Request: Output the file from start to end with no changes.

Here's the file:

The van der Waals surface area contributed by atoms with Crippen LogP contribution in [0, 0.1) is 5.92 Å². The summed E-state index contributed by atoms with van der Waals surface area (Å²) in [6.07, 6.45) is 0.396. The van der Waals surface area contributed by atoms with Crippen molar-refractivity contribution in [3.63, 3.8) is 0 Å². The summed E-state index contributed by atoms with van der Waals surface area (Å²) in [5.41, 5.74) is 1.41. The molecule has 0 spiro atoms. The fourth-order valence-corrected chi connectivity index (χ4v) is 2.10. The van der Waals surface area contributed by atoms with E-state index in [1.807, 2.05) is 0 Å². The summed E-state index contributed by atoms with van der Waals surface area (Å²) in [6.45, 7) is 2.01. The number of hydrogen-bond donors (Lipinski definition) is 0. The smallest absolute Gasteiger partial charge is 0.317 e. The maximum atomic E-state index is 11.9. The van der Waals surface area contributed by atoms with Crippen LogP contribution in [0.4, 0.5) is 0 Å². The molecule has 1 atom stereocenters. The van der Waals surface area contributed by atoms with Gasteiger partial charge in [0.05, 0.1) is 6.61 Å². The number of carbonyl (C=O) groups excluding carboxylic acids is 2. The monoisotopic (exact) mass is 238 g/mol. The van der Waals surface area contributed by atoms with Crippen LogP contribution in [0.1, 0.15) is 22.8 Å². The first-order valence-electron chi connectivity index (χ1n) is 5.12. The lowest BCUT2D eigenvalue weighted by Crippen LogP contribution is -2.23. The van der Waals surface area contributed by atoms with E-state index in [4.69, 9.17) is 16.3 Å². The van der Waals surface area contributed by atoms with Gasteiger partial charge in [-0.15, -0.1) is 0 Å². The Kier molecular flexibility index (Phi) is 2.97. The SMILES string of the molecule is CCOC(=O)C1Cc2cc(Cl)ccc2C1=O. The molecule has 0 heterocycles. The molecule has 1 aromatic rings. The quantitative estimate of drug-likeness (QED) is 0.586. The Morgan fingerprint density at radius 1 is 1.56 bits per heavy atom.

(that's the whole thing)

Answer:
The van der Waals surface area contributed by atoms with Crippen LogP contribution in [0, 0.1) is 5.92 Å². The summed E-state index contributed by atoms with van der Waals surface area (Å²) in [6.07, 6.45) is 0.396. The van der Waals surface area contributed by atoms with Crippen molar-refractivity contribution in [3.63, 3.8) is 0 Å². The summed E-state index contributed by atoms with van der Waals surface area (Å²) in [5.41, 5.74) is 1.41. The molecule has 0 spiro atoms. The fourth-order valence-corrected chi connectivity index (χ4v) is 2.10. The van der Waals surface area contributed by atoms with E-state index in [1.807, 2.05) is 0 Å². The summed E-state index contributed by atoms with van der Waals surface area (Å²) in [6.45, 7) is 2.01. The number of hydrogen-bond donors (Lipinski definition) is 0. The smallest absolute Gasteiger partial charge is 0.317 e. The maximum atomic E-state index is 11.9. The van der Waals surface area contributed by atoms with Crippen LogP contribution in [0.4, 0.5) is 0 Å². The molecule has 1 atom stereocenters. The van der Waals surface area contributed by atoms with Gasteiger partial charge in [0.05, 0.1) is 6.61 Å². The number of carbonyl (C=O) groups excluding carboxylic acids is 2. The monoisotopic (exact) mass is 238 g/mol. The van der Waals surface area contributed by atoms with Crippen LogP contribution in [0.1, 0.15) is 22.8 Å². The first-order valence-electron chi connectivity index (χ1n) is 5.12. The lowest BCUT2D eigenvalue weighted by Crippen LogP contribution is -2.23. The van der Waals surface area contributed by atoms with E-state index in [4.69, 9.17) is 16.3 Å². The van der Waals surface area contributed by atoms with Gasteiger partial charge in [-0.15, -0.1) is 0 Å². The Kier molecular flexibility index (Phi) is 2.97. The SMILES string of the molecule is CCOC(=O)C1Cc2cc(Cl)ccc2C1=O. The molecule has 0 heterocycles. The molecule has 1 aromatic rings. The quantitative estimate of drug-likeness (QED) is 0.586. The Morgan fingerprint density at radius 1 is 1.56 bits per heavy atom.